In Mississippi, the town of Shannon was sued Tuesday for denying a business license to a gay bar, lawyers for the bar's lesbian owner said. According to UPI, The Southern Poverty Law Center said in a release posted on its website that it filed suit in U.S. District Court against the town, its mayor and its aldermen on behalf of O'Hara's bar owner Pat Newton. The legal advocacy organization alleges they are violating Newton's right to free speech and equal protection under the First and 14th amendments. "The mayor and aldermen have no legitimate reason to deny Pat Newton the business license," David Dinielli, the center's deputy legal director, said in the release. "Their opposition is rooted in blatant hostility toward a legitimate business, simply because a lesbian would operate it and because it would serve the LGBT community. They have discriminated against our client, even relishing the opportunity to discriminate." Newton had operated the bar from 1994 to 1998, serving primarily LGBT customers. She decided to reopen the bar and spent thousands of dollars renovating it, as well as obtaining state business and liquor licenses. When she went to the city for a local business license in June, however, she ran into a hostile environment from city officials and townspeople, the law center said. Newton's application was denied on a 4-1 vote after an adviser to the town board said that while she had met all application requirements, it could be denied on public health and safety concerns, the law center said. In July, the board refused a request by the law center that it reconsider its decision. "I simply want to open a business in Shannon that would mean so much to so many people," Newton said. "I was asked by people within this community to open this bar. I've met all of the town's requirements. It's sad that town officials have chosen to engage in ugly, discriminatory behavior that doesn't represent the town I know."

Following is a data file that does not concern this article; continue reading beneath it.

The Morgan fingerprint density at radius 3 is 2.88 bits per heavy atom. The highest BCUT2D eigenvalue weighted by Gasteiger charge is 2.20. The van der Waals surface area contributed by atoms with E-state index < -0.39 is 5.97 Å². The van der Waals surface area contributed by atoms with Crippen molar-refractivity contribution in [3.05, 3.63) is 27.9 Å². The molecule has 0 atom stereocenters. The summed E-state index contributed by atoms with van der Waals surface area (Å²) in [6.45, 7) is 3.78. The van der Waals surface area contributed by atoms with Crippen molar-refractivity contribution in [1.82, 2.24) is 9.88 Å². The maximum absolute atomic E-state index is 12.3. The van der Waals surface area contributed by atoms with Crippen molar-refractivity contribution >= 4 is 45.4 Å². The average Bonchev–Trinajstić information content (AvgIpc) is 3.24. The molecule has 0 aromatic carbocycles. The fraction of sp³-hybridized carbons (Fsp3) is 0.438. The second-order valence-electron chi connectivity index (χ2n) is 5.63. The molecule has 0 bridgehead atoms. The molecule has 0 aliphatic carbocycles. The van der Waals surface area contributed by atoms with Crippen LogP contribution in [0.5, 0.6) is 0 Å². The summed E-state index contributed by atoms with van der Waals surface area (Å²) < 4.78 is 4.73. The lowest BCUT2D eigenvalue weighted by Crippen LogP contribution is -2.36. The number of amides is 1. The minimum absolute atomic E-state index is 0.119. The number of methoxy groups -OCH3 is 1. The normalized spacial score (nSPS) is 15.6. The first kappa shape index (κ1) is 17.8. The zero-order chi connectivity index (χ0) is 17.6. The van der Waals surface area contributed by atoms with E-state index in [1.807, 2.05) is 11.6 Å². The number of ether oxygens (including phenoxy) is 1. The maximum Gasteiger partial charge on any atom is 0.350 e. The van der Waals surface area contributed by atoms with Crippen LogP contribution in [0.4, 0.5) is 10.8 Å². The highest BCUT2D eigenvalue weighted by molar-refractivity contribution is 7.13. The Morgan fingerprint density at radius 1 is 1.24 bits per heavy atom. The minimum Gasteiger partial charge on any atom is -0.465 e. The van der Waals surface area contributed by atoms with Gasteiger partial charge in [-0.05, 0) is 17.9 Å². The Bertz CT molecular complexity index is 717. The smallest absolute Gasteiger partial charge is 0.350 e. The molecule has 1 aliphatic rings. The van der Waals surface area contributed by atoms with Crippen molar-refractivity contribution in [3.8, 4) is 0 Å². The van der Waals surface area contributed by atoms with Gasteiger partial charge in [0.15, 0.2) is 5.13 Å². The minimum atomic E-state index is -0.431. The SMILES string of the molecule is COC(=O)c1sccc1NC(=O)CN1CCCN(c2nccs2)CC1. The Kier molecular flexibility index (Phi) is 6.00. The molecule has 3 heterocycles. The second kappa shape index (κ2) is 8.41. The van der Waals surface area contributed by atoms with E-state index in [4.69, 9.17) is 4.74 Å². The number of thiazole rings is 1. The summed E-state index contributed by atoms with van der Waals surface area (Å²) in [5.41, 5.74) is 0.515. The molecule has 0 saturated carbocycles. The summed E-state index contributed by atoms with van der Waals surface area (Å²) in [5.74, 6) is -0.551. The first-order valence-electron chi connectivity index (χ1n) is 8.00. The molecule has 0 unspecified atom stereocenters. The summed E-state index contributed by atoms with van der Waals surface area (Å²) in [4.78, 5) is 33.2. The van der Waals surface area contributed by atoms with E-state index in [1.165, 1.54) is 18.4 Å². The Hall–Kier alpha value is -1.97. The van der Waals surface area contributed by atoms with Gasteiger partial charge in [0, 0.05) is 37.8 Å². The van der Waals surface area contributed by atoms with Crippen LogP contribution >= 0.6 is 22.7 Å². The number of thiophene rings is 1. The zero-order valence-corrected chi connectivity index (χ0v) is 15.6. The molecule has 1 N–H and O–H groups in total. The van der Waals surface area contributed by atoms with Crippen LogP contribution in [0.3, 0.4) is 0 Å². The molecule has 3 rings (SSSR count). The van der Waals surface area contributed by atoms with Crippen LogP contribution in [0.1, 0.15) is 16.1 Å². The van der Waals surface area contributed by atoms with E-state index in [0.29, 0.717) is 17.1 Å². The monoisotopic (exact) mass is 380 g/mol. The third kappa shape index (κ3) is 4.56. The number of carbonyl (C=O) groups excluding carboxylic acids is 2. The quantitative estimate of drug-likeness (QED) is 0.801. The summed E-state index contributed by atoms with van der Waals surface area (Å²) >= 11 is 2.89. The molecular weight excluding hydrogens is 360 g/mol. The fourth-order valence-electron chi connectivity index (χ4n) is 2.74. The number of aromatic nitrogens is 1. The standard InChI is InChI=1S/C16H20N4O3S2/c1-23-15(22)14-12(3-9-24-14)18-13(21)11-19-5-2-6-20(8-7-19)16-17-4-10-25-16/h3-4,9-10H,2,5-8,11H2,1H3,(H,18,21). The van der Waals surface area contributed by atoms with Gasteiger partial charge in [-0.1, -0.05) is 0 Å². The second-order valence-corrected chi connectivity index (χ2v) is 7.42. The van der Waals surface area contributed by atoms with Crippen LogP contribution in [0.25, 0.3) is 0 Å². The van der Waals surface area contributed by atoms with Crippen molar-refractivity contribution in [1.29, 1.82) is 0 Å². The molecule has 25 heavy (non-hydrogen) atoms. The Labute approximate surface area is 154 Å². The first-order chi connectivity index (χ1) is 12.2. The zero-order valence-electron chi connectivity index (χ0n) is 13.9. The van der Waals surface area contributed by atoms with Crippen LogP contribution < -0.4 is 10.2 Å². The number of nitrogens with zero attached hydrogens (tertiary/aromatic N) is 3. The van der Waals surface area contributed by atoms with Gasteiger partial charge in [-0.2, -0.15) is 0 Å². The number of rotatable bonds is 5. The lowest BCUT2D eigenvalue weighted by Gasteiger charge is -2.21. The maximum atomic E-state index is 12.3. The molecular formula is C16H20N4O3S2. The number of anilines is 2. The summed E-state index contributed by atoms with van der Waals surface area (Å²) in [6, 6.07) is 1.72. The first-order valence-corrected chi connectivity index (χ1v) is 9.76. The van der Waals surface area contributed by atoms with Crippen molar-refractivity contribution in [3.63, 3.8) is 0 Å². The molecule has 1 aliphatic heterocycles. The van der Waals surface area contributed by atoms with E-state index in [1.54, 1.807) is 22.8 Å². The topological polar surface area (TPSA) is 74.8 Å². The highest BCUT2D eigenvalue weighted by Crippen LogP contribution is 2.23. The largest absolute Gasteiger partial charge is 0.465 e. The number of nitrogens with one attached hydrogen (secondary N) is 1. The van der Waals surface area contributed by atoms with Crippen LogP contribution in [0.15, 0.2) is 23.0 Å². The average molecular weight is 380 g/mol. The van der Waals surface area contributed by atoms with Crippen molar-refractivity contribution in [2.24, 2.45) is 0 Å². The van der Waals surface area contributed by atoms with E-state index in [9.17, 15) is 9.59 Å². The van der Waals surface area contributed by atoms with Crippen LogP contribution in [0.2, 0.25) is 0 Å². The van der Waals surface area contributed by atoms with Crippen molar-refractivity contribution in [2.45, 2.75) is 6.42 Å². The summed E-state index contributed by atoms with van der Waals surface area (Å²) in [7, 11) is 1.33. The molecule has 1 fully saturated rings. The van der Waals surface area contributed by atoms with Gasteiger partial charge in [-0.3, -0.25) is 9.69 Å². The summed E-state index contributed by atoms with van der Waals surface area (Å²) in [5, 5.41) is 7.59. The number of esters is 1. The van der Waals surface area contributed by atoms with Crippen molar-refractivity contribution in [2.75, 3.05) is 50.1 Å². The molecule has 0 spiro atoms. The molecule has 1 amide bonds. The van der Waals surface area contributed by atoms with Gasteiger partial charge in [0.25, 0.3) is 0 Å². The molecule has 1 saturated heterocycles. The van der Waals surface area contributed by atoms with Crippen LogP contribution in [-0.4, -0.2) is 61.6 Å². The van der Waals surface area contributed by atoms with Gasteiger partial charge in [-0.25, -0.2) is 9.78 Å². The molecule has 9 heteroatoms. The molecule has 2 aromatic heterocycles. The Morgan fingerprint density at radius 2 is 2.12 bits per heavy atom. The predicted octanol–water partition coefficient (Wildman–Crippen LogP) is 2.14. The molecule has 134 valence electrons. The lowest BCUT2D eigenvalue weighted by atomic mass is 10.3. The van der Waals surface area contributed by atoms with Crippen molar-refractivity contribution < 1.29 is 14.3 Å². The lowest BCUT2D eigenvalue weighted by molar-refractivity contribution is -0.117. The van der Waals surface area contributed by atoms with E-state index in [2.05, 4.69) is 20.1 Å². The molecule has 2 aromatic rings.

A national gay rights organization sued the state of West Virginia over its ban on same sex marriages Tuesday, declaring its Defense of Marriage Act a violation of the 14th Amendment of the U.S. Constitution. The Washington Post reports that New York-based Lambda Legal filed the complaint in U.S. District Court in Huntington on behalf of three same-sex couples and the child of one couple. It filed a similar lawsuit last month challenging Virginia’s ban on gay marriages. In the West Virginia case, Lambda Legal argues the state’s ban unfairly discriminates against same-sex couples and their children. The organization says its clients are denied the legal sanction, societal respect, financial protections and other support that marriage gives to heterosexual couples. The group also contends the law violates constitutionally guaranteed rights to equal protection under the law and sends a message that gay men, lesbians and their children are second-class citizens “without any compelling, important or even legitimate justification.” West Virginia doesn’t allow same sex marriage or recognize those that occurred in other states. The lawsuit says the Kanawha and Cabell county clerks denied the six adults marriage licenses under the state law, and that effectively denies them many benefits that could make their lives easier. Those include shared health insurance, reduction of tax liabilities, family leave, caretaking decision power and death benefits. The law also punishes their children by giving them “a badge of inferiority that invites disrespect in school, on the playground and in every other sphere of their lives,” according to the lawsuit. The lawsuit asks a federal judge to declare the state law unconstitutional and require the county clerks to issue marriage licenses. West Virginia Attorney General Patrick Morrisey declined comment. The Family Policy Council of West Virginia, which has long battled gay marriage legislation, said lawmakers should respond to the lawsuit “by doing everything in their power to strengthen and defend marriage” as it’s traditionally been defined. President Jeremiah Dys called the lawsuit a regrettable but not surprising. He said his group has tried for years to get legislators to strengthen the state constitution because the law itself “may not be sufficient to protect the definition of marriage as between one man and one woman.” “We hope our lawmakers will now — as they have promised — protect this most central institution for society and the well-being of children,” he said. The plaintiffs are partners Casie McGee and Sarah Adkins, and Justin Murdock and Will Glavaris, all of Huntington, and Nancy Michael and Jane Fenton, of St. Albans, and their son, Drew. Michael said she and Fenton have been together for 16 years. “We have done everything we can to protect and take responsibility for our family,” she said, “but we worry all the time that it isn’t enough. We need the protection that marriage affords.” Lambda Legal attorney Beth Littrell said the state’s motto, Mountaineers are Always Free, will ring hollow “until all West Virginians — no matter who they love — have the freedom to marry.” Casey Willits, executive director of the advocacy group Fairness West Virginia, praised the lawsuit as a critical first step toward ending discrimination.